Apple’s ecosystem is famously fairly locked down, but things have improved a lot over the past few years. With the upcoming release of iOS 16, Apple appears to be working towards better support for Chromecast and other casting standards in apps.

Apple makes it possible for Chromecast to get AirPlay-like treatment

In iOS 16, Apple is opening up the door for casting protocols such as Google Cast (Chromecast) to be better supported in the system. As it stands today, Chromecast is supported on iOS, but only in select apps, and usually with an interface that isn’t native to the OS. In the YouTube Music app on iOS, for example, the Chromecast button in the app serves for both Chromecast targets and AirPlay targets.

But that may change in iOS 16, as Apple is introducing the “DeviceDiscoveryExtension,” a new tool for apps to leverage native menus, such as the ones used for AirPlay. Apple explains:

Use DeviceDiscoveryExtension (DDE) to discover third-party media receivers to which your app can stream AV content.

Because DDE runs in a system sandbox, the extension doesn’t need to ask the user for local-network or Bluetooth permissions. The picker view displays discovered third-party devices and protocols in the same system menu as AirPlay, which provides a unified device-selection experience.

By our read, this should allow Chromecast to have better, more native integration with iOS starting with iOS 16. To be clear, Chromecast would not become a native part of iOS. Rather apps that support Chromecast would see casting targets in native menus, such as the ones that AirPlay uses.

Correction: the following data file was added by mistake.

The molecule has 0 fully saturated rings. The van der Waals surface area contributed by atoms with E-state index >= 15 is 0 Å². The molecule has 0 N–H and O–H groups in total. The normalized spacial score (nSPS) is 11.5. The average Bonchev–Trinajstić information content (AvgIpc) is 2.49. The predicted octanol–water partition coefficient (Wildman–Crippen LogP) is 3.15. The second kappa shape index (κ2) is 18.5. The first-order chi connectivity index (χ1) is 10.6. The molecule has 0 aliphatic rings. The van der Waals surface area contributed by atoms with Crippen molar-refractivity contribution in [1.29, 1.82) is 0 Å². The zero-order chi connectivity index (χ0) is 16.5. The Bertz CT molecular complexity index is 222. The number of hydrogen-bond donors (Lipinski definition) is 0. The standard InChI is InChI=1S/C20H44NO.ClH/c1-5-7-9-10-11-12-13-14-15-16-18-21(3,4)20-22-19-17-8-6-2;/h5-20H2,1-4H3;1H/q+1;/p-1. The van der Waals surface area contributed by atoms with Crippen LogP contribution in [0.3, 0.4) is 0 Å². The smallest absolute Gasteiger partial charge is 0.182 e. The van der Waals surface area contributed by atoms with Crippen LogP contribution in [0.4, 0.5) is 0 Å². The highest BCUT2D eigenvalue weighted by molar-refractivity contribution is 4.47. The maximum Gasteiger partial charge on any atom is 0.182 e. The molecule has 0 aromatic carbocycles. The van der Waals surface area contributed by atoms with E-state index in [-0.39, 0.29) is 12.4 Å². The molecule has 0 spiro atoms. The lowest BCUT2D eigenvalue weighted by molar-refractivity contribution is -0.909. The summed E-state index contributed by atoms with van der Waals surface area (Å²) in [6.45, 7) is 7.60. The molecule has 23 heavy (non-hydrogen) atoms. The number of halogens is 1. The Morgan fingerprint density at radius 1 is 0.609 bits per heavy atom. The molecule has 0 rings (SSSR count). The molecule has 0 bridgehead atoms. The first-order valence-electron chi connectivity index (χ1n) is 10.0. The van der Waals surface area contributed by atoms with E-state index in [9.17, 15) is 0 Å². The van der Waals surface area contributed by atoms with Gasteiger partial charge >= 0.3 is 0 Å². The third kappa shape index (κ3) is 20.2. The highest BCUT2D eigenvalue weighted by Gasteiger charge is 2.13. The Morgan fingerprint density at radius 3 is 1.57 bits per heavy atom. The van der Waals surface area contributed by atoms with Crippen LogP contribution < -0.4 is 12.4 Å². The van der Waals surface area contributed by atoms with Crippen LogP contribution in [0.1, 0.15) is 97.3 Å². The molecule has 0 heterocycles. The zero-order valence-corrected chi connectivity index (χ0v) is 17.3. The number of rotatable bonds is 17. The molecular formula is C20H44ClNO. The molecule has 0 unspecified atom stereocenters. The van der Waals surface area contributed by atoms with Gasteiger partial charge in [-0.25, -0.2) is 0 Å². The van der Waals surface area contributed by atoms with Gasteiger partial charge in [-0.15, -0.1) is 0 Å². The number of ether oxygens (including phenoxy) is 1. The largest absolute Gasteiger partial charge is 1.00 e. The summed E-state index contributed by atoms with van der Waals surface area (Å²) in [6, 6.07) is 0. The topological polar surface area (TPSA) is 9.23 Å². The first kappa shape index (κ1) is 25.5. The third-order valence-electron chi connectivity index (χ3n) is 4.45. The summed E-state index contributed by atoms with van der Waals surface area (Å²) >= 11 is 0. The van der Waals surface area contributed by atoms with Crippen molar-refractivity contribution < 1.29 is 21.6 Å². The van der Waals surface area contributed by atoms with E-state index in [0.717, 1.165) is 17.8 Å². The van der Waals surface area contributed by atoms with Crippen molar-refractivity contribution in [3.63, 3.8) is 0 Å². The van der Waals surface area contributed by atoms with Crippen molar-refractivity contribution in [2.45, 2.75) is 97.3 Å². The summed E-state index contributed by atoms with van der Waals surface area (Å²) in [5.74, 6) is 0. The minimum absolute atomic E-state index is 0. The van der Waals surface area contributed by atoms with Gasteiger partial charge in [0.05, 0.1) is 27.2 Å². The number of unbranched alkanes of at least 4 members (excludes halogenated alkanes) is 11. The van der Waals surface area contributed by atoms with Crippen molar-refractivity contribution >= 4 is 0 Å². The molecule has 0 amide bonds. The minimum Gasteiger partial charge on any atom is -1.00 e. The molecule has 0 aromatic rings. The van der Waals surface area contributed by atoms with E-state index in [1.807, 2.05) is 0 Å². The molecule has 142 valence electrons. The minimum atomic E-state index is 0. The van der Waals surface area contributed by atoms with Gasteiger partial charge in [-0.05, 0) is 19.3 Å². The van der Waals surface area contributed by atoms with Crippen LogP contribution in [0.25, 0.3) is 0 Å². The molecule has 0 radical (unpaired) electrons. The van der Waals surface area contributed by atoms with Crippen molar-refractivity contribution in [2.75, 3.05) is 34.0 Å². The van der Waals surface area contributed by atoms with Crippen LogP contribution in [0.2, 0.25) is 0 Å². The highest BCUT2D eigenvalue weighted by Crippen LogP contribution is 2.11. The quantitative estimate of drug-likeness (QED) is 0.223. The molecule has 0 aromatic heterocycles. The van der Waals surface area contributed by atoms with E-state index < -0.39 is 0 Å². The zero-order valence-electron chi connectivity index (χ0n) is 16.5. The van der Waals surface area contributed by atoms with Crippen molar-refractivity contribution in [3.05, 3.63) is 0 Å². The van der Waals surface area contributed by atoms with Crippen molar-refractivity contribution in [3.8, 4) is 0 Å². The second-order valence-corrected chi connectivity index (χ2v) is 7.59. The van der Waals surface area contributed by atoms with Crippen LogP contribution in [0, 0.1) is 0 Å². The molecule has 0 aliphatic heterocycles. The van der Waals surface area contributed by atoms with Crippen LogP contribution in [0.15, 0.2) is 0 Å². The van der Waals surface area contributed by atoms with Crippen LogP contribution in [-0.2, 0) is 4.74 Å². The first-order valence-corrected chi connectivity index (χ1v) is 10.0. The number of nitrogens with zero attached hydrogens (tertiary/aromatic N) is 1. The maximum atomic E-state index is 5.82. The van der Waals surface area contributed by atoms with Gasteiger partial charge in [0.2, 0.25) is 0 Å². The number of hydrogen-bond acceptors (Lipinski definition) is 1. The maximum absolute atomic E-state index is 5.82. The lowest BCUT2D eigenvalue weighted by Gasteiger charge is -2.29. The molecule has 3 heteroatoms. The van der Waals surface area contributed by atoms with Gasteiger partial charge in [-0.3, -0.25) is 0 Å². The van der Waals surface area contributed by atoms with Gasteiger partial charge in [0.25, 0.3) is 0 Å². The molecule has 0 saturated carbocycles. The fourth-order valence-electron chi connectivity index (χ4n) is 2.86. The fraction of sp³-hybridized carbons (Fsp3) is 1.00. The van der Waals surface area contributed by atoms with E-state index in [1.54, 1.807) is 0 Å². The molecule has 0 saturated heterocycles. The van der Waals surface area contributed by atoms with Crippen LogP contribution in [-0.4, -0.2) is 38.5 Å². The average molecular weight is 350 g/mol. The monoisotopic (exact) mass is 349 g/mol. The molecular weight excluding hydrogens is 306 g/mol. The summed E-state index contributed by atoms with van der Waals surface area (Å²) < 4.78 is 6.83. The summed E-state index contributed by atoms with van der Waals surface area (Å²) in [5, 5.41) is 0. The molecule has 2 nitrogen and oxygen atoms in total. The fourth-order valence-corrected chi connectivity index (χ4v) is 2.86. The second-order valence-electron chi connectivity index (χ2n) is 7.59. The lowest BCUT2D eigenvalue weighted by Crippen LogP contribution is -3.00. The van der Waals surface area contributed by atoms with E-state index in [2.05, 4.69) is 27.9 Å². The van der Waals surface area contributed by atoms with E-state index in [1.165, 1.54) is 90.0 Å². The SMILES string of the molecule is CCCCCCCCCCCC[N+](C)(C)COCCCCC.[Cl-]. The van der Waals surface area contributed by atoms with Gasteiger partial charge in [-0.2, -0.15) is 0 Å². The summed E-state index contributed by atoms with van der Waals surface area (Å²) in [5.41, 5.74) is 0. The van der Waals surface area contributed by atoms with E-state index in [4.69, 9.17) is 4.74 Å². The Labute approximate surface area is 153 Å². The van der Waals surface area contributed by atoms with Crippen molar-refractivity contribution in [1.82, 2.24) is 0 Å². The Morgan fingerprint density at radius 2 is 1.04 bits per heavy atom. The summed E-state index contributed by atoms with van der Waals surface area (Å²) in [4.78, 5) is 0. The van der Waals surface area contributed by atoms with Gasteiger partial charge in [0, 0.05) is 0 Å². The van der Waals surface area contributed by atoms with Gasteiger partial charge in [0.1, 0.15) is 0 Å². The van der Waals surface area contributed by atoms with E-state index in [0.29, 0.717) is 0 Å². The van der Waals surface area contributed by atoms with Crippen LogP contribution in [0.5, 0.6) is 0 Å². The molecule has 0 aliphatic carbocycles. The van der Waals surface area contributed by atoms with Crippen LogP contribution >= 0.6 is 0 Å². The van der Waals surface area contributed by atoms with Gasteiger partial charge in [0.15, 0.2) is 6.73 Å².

This would not only provide a better experience for those wanting to use AirPlay in apps that already have Chromecast, but has the potential to make it easier for Chromecast to be supported in more apps. Other companies with casting options, such as Spotify or Sonos, could also potentially adopt this. As result of this change would be a single button in apps for casting, rather than having two or three, or even menus within menus.

For the time being, we’ll have to wait and see exactly how this is implemented in iOS 16. It’s our understanding that existing apps will need to tap into a new API, which Google will have to make available. It’ll be a few months until we see how things work out.

Max Weinbach contributed to this article.

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Ben Schoon

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